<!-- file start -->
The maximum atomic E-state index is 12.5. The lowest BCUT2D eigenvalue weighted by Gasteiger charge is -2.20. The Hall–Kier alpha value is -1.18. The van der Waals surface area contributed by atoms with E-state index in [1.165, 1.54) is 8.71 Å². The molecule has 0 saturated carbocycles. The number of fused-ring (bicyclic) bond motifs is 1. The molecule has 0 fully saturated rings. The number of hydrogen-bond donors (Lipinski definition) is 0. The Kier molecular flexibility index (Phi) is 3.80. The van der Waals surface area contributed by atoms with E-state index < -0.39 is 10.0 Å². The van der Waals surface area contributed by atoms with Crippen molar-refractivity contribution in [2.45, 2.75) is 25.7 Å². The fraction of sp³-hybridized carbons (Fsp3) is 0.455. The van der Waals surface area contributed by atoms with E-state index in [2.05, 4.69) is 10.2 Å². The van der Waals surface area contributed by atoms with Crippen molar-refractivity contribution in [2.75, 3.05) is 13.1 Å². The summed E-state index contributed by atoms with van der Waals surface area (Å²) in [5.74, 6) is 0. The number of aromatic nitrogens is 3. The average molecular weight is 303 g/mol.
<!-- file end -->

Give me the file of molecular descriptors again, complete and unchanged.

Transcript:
The maximum atomic E-state index is 12.5. The lowest BCUT2D eigenvalue weighted by Gasteiger charge is -2.20. The Hall–Kier alpha value is -1.18. The van der Waals surface area contributed by atoms with E-state index in [1.165, 1.54) is 8.71 Å². The molecule has 0 saturated carbocycles. The number of fused-ring (bicyclic) bond motifs is 1. The molecule has 0 fully saturated rings. The number of hydrogen-bond donors (Lipinski definition) is 0. The Kier molecular flexibility index (Phi) is 3.80. The van der Waals surface area contributed by atoms with E-state index < -0.39 is 10.0 Å². The van der Waals surface area contributed by atoms with Crippen molar-refractivity contribution in [2.45, 2.75) is 25.7 Å². The fraction of sp³-hybridized carbons (Fsp3) is 0.455. The van der Waals surface area contributed by atoms with E-state index in [2.05, 4.69) is 10.2 Å². The van der Waals surface area contributed by atoms with Crippen molar-refractivity contribution in [2.75, 3.05) is 13.1 Å². The summed E-state index contributed by atoms with van der Waals surface area (Å²) in [5.74, 6) is 0. The number of aromatic nitrogens is 3. The average molecular weight is 303 g/mol.